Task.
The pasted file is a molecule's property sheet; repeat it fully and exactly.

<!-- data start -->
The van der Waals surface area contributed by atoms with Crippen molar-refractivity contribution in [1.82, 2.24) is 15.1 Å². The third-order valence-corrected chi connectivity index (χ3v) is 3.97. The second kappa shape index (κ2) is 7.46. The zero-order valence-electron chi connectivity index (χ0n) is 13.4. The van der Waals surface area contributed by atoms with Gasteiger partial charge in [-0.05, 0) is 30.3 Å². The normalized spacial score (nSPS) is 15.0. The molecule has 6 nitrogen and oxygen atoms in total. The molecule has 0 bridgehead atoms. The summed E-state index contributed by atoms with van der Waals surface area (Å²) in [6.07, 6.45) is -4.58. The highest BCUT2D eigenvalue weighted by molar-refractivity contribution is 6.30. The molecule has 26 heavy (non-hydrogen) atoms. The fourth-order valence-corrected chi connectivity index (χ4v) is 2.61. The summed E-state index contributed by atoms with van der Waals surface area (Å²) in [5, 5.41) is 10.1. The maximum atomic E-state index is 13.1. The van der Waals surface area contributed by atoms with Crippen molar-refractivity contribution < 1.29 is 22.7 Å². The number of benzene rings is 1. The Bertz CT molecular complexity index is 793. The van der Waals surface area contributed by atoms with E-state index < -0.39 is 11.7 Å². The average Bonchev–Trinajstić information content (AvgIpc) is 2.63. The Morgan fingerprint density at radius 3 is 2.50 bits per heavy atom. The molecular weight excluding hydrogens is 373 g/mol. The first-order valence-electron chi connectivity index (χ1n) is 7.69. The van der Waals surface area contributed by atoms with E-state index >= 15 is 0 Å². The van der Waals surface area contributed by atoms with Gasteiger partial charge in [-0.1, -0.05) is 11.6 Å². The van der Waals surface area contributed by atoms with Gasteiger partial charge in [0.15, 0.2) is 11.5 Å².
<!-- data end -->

The van der Waals surface area contributed by atoms with Crippen molar-refractivity contribution in [1.82, 2.24) is 15.1 Å². The third-order valence-corrected chi connectivity index (χ3v) is 3.97. The second kappa shape index (κ2) is 7.46. The zero-order valence-electron chi connectivity index (χ0n) is 13.4. The van der Waals surface area contributed by atoms with Gasteiger partial charge in [-0.05, 0) is 30.3 Å². The normalized spacial score (nSPS) is 15.0. The molecule has 6 nitrogen and oxygen atoms in total. The molecule has 0 bridgehead atoms. The summed E-state index contributed by atoms with van der Waals surface area (Å²) in [6.07, 6.45) is -4.58. The highest BCUT2D eigenvalue weighted by molar-refractivity contribution is 6.30. The molecule has 26 heavy (non-hydrogen) atoms. The fourth-order valence-corrected chi connectivity index (χ4v) is 2.61. The summed E-state index contributed by atoms with van der Waals surface area (Å²) in [5, 5.41) is 10.1. The maximum atomic E-state index is 13.1. The van der Waals surface area contributed by atoms with Crippen molar-refractivity contribution < 1.29 is 22.7 Å². The number of benzene rings is 1. The Bertz CT molecular complexity index is 793. The van der Waals surface area contributed by atoms with E-state index < -0.39 is 11.7 Å². The average Bonchev–Trinajstić information content (AvgIpc) is 2.63. The Morgan fingerprint density at radius 3 is 2.50 bits per heavy atom. The molecular weight excluding hydrogens is 373 g/mol. The first-order valence-electron chi connectivity index (χ1n) is 7.69. The van der Waals surface area contributed by atoms with E-state index >= 15 is 0 Å². The van der Waals surface area contributed by atoms with Gasteiger partial charge in [-0.1, -0.05) is 11.6 Å². The van der Waals surface area contributed by atoms with Gasteiger partial charge in [0.15, 0.2) is 11.5 Å².